Francophone African nations are shifting their cultural allegiance from their old colonial master to America, a process that will change both Africa and the West
Ivorian refugees carry their possessions on their heads as they walk past a French army checkpoint on October 11, 2002. Eric Gaillard/Reuters
In the scandalous case of Dominique Strauss-Kahn, the French IMF chief currently held in New York facing attempted rape charges, the powerful issues of race and gender easily overwhelm one curious geopolitical detail: what's a woman from a French-speaking, former French colony in West Africa doing in the U.S. in the first place? In this case, she is from Guinea, but she could just as likely be from Senegal, Cameroon, Rwanda, Gabon, or Benin -- all Francophone countries that once sent their most ambitious immigrants almost exclusively to France. Now these and other French-speaking African countries experience a steady outflow people to the U.S.
The presence of a growing number of French-speaking Africans reflects a monumental shift in the relationship of sub-Saharan Africa to France and to the U.S. The shift has been years in the making, and its still-unfolding consequences are dimly appreciated.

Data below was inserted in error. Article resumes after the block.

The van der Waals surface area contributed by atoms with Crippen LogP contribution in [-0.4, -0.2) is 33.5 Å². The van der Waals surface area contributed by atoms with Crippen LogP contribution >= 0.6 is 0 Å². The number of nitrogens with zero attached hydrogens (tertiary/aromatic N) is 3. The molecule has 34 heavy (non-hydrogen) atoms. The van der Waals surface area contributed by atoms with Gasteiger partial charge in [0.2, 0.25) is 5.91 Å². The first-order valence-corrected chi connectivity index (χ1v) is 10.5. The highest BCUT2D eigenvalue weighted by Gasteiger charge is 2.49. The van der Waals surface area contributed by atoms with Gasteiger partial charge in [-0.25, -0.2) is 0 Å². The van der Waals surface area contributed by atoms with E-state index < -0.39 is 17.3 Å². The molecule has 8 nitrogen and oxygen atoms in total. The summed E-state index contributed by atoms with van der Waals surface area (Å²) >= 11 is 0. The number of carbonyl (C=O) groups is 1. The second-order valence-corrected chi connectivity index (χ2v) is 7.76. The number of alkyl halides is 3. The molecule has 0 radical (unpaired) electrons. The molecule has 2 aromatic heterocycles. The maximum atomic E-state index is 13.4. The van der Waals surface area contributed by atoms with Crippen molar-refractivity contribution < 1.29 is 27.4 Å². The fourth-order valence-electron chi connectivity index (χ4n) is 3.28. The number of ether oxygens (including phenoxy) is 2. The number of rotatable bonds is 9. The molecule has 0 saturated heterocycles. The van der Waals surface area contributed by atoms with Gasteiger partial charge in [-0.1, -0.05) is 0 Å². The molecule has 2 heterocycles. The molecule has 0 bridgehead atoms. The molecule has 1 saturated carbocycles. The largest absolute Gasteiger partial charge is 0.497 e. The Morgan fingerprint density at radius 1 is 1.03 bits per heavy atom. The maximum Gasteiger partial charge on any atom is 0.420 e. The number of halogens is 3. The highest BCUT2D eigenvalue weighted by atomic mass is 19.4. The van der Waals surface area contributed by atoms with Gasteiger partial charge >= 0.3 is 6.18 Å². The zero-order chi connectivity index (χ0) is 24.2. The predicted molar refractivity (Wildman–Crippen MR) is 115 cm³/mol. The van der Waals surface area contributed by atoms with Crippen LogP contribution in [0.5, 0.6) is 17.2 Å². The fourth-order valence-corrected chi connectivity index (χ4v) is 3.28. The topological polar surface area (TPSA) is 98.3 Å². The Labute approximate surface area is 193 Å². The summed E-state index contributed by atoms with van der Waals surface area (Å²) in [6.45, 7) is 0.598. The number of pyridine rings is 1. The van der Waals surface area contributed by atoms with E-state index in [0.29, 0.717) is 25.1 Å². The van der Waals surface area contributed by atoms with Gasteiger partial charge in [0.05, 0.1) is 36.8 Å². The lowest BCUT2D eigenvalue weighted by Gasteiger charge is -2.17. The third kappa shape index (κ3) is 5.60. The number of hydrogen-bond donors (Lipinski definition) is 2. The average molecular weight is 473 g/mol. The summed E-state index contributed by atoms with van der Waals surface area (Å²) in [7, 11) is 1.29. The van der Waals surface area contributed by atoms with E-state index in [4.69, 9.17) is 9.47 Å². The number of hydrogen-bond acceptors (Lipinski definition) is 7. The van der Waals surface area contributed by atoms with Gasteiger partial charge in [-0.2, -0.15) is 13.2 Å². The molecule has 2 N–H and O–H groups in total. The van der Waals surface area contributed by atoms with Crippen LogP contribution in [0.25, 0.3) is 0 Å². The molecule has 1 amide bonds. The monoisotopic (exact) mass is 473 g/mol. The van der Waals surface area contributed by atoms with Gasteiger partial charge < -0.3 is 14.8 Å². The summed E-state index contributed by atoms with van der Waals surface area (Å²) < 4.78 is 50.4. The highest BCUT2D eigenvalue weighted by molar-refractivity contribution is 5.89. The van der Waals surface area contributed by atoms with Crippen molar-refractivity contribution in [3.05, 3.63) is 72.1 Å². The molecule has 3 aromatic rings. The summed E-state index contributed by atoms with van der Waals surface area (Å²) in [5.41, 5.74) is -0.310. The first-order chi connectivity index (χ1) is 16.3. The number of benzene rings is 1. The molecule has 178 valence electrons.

I first experienced directly France's loosening hold on its former French colonies on a lengthy visit to Cameroon in 2005. I went to report on the purchase by a U.S. company of the entire electricity system of Cameroon. French-trained technocrats -- all Cameroonian nationals -- were hired to manage the newly privatized system, which was the largest single employer in Cameroon. When I met Jean Bile, the chief executive officer, I found him fluent in English; so was his entire leadership team.